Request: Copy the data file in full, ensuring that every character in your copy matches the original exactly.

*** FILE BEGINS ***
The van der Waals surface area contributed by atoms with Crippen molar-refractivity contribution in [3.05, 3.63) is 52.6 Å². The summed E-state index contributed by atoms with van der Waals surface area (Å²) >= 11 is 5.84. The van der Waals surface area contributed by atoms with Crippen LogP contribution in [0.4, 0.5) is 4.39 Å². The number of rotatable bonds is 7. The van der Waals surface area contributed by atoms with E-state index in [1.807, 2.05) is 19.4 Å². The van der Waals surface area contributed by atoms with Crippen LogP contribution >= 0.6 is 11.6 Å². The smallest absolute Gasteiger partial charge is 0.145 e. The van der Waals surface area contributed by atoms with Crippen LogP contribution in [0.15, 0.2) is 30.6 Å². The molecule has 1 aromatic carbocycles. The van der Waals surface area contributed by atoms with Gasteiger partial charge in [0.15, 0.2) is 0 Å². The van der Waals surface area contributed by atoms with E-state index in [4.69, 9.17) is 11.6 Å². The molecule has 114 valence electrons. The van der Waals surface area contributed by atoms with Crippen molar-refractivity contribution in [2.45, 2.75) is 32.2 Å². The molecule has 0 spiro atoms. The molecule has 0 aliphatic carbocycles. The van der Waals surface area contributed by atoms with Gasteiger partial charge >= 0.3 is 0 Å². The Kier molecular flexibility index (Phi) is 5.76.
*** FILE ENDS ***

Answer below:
The van der Waals surface area contributed by atoms with Crippen molar-refractivity contribution in [3.05, 3.63) is 52.6 Å². The summed E-state index contributed by atoms with van der Waals surface area (Å²) >= 11 is 5.84. The van der Waals surface area contributed by atoms with Crippen LogP contribution in [0.4, 0.5) is 4.39 Å². The number of rotatable bonds is 7. The van der Waals surface area contributed by atoms with E-state index in [1.807, 2.05) is 19.4 Å². The van der Waals surface area contributed by atoms with Crippen LogP contribution >= 0.6 is 11.6 Å². The smallest absolute Gasteiger partial charge is 0.145 e. The van der Waals surface area contributed by atoms with Crippen LogP contribution in [0.15, 0.2) is 30.6 Å². The molecule has 1 aromatic carbocycles. The van der Waals surface area contributed by atoms with Gasteiger partial charge in [0.15, 0.2) is 0 Å². The van der Waals surface area contributed by atoms with E-state index in [4.69, 9.17) is 11.6 Å². The molecule has 114 valence electrons. The van der Waals surface area contributed by atoms with Crippen molar-refractivity contribution in [2.45, 2.75) is 32.2 Å². The molecule has 0 spiro atoms. The molecule has 0 aliphatic carbocycles. The van der Waals surface area contributed by atoms with Gasteiger partial charge >= 0.3 is 0 Å². The Kier molecular flexibility index (Phi) is 5.76.